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Omnibus Final Rule Now Enforceable

The HIPAA Omnibus Rule came into force in March this year, although the OCR gave covered entities a grace period in which to bring their organizations policies and procedures up to date with the new regulations.

The Omnibus Rule expanded HIPAA to cover Business Associates of covered entities – and their subcontractors – with the 6 month grace period intended to give these newly covered organizations time to become compliant. That grace period expired today and the Omnibus Rule is now enforceable, with the OCR able to issue fines for any non-compliance issues it now discovers.

The Omnibus Rule adds a number of security measures to ensure that private medical records are properly protected, including new restrictions on who is able to access those records. Breach Notification Rules have been updated and now presume that any unauthorized access of PHI is a reportable breach, and not just those which pose a significant risk of harm. Potential victims – as well as the OCR – must be notified of the breach within 60 days of its discovery.

Any security breach must be now assessed to determine if it is reportable using the following four criteria: The nature of the data exposed, the unauthorized person who accessed – or could potentially access – the data, whether the PHI was acquired and/or viewed and the extent to which the organization has been able to mitigate any damage caused. Prior to the introduction of the new final rule, there must have been a risk of harm before a breach was reportable whereas now the breach is reportable unless it can be established and proven that the risk of data being compromised is low.

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The requirement for breach reporting under past legislation was dictated by the extent of data which was exposed. Previously, personal data such as dates or birth and Social Security numbers must have been exposed for notifications to be issued, whereas now, even the exposure of limited data with no dates of birth or Social Security numbers must be treated as a full data breach.

Notices of Privacy Practices must be updated under the new rule, which requires individuals to be informed about how they will be contacted by the covered entity and under what circumstances and they should now be allowed to opt out of receiving correspondence. The use of Protected Health Information has also been restricted and cannot be used for marketing purposes, while the sale of PHI has been prohibited.

Other changes serve to increase patient rights to access their health information and limits to whom their information can be disclosed. Patients can request that Medicare is not informed of any medical services that have been received and paid for in full by the patient, and similarly a request can be made to a healthcare provider not to disclose details of medical treatments to their health plan if they have been paid for in full by the patient out of their own pockets.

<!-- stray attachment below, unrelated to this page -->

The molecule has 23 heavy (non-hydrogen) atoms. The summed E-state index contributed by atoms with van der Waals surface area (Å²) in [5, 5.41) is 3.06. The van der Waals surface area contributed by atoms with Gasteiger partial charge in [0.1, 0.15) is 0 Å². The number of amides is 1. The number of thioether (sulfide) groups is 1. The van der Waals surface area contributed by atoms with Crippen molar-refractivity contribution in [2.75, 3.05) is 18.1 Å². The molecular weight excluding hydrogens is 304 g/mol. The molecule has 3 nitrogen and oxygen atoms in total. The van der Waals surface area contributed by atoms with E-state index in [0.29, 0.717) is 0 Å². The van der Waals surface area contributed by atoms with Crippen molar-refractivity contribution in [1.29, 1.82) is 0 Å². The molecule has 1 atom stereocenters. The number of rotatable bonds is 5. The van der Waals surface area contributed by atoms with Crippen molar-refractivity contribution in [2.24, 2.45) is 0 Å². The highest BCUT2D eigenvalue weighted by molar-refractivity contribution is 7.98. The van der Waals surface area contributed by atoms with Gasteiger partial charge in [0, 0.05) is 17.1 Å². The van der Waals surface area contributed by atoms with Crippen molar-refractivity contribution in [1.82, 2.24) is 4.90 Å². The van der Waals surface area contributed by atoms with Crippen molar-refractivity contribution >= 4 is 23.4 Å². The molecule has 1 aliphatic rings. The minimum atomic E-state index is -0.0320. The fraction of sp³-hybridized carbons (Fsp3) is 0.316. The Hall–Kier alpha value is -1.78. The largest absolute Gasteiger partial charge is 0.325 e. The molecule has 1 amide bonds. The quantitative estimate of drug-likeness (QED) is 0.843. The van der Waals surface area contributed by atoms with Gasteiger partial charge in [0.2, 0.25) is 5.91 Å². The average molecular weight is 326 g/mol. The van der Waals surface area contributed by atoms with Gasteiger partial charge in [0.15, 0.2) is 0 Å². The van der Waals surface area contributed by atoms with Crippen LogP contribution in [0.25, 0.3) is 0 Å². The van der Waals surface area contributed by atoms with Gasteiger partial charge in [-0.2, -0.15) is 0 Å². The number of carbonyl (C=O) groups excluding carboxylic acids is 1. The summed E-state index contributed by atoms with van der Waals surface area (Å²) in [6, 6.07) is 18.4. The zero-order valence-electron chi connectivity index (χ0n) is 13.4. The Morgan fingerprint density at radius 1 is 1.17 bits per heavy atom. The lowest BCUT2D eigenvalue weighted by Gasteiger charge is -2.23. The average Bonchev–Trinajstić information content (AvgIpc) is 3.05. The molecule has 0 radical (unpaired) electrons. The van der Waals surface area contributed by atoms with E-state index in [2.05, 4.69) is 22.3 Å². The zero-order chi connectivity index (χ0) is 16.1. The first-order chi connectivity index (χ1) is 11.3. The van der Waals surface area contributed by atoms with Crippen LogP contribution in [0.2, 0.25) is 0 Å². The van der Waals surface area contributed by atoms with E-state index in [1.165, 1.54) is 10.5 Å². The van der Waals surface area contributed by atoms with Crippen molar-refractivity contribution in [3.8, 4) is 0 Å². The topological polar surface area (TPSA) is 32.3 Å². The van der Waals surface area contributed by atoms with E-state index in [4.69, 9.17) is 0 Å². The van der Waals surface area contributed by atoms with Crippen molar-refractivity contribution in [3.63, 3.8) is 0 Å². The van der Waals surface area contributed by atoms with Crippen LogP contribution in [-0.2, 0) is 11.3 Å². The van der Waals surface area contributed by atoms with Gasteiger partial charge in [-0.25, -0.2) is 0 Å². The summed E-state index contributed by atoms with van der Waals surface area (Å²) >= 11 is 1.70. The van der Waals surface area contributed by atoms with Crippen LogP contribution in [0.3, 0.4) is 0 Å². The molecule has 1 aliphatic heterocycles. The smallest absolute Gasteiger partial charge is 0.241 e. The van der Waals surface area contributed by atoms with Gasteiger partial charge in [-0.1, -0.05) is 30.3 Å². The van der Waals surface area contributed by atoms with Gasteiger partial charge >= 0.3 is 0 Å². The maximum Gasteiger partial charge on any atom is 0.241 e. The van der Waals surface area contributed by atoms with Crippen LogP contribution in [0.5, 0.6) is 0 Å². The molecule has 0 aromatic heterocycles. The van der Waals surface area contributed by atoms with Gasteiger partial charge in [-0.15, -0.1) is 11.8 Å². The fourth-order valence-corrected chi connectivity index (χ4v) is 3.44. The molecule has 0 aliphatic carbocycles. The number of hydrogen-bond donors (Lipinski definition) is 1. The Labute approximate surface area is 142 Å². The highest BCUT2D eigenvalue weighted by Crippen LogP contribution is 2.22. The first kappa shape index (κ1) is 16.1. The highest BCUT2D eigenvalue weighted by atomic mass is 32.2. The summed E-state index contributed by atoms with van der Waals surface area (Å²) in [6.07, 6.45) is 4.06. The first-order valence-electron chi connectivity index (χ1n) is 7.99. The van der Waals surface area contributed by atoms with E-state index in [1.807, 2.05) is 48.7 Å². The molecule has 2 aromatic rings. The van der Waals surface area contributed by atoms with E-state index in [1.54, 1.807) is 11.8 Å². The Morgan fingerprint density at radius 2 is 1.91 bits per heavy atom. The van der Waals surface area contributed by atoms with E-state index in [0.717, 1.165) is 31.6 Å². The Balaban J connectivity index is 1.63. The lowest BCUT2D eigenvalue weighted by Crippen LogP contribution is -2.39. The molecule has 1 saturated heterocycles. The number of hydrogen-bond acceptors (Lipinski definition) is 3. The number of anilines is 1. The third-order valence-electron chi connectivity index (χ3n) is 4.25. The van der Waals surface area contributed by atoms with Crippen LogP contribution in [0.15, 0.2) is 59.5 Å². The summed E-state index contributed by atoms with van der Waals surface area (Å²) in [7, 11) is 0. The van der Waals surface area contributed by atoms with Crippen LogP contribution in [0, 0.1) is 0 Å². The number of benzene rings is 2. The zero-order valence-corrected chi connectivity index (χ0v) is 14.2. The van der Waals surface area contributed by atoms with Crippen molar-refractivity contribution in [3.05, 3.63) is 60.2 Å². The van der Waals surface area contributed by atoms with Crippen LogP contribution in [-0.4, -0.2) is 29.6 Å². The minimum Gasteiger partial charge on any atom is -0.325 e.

Prior to the introduction of the new rule, Business Associates of covered entities could not be held liable for HIPAA violations and neither could their covered entity if it could be established that they were unaware of any pattern or practice that violated their business agreement (provided they have complied with HIPAA Privacy and Security Rules). The Omnibus Rule removes this exception and Business Associates can be held liable for non-compliance issues and data breaches, provided they acted in the capacity of an agent of the covered entity.

The OCR will be enforcing the Omnibus Rule, although it is not expected to issue any financial penalties immediately; however fines of up to $1.5 million per violation can be issued by the OCR for non-compliance issues. It is therefore essential that all covered entities which have not yet implemented the changes mandated by the Omnibus Rule do so immediately and check their Business Associate agreements to ensure that they have been updated to take the Omnibus changes into account.

Author: Steve Alder is the editor-in-chief of HIPAA Journal. Steve is responsible for editorial policy regarding the topics covered on HIPAA Journal. He is a specialist on healthcare industry legal and regulatory affairs, and has several years of experience writing about HIPAA and other related legal topics. Steve has developed a deep understanding of regulatory issues surrounding the use of information technology in the healthcare industry and has written hundreds of articles on HIPAA-related topics.